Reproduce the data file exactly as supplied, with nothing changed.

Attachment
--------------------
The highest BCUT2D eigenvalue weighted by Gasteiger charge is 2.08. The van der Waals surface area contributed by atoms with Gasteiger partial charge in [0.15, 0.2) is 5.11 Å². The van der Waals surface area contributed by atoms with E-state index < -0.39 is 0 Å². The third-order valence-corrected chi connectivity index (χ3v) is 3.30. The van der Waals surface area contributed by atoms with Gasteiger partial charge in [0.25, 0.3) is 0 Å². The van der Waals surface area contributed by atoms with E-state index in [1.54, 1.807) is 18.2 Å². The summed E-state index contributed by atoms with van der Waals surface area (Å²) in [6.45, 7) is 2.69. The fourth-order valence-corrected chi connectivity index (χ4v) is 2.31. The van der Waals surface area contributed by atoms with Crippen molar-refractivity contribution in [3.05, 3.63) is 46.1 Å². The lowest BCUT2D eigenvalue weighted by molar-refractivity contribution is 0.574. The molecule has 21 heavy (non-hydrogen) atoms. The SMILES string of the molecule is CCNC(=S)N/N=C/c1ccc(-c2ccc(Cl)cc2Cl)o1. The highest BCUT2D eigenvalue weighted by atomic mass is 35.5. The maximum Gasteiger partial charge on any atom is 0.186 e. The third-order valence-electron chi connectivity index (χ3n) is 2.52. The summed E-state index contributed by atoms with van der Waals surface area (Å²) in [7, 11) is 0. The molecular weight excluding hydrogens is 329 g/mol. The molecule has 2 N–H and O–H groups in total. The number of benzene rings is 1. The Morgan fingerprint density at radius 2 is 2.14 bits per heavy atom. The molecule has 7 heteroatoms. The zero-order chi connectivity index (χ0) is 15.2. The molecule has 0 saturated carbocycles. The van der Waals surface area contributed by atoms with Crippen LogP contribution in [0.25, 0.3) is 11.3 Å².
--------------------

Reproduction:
The highest BCUT2D eigenvalue weighted by Gasteiger charge is 2.08. The van der Waals surface area contributed by atoms with Gasteiger partial charge in [0.15, 0.2) is 5.11 Å². The van der Waals surface area contributed by atoms with E-state index < -0.39 is 0 Å². The third-order valence-corrected chi connectivity index (χ3v) is 3.30. The van der Waals surface area contributed by atoms with Gasteiger partial charge in [0.25, 0.3) is 0 Å². The van der Waals surface area contributed by atoms with E-state index in [1.54, 1.807) is 18.2 Å². The summed E-state index contributed by atoms with van der Waals surface area (Å²) in [6.45, 7) is 2.69. The fourth-order valence-corrected chi connectivity index (χ4v) is 2.31. The van der Waals surface area contributed by atoms with Crippen molar-refractivity contribution in [3.05, 3.63) is 46.1 Å². The lowest BCUT2D eigenvalue weighted by molar-refractivity contribution is 0.574. The molecule has 21 heavy (non-hydrogen) atoms. The SMILES string of the molecule is CCNC(=S)N/N=C/c1ccc(-c2ccc(Cl)cc2Cl)o1. The highest BCUT2D eigenvalue weighted by atomic mass is 35.5. The maximum Gasteiger partial charge on any atom is 0.186 e. The third-order valence-electron chi connectivity index (χ3n) is 2.52. The summed E-state index contributed by atoms with van der Waals surface area (Å²) in [7, 11) is 0. The molecular weight excluding hydrogens is 329 g/mol. The molecule has 2 N–H and O–H groups in total. The number of benzene rings is 1. The Morgan fingerprint density at radius 2 is 2.14 bits per heavy atom. The molecule has 7 heteroatoms. The zero-order chi connectivity index (χ0) is 15.2. The molecule has 0 saturated carbocycles. The van der Waals surface area contributed by atoms with Crippen LogP contribution in [0.25, 0.3) is 11.3 Å².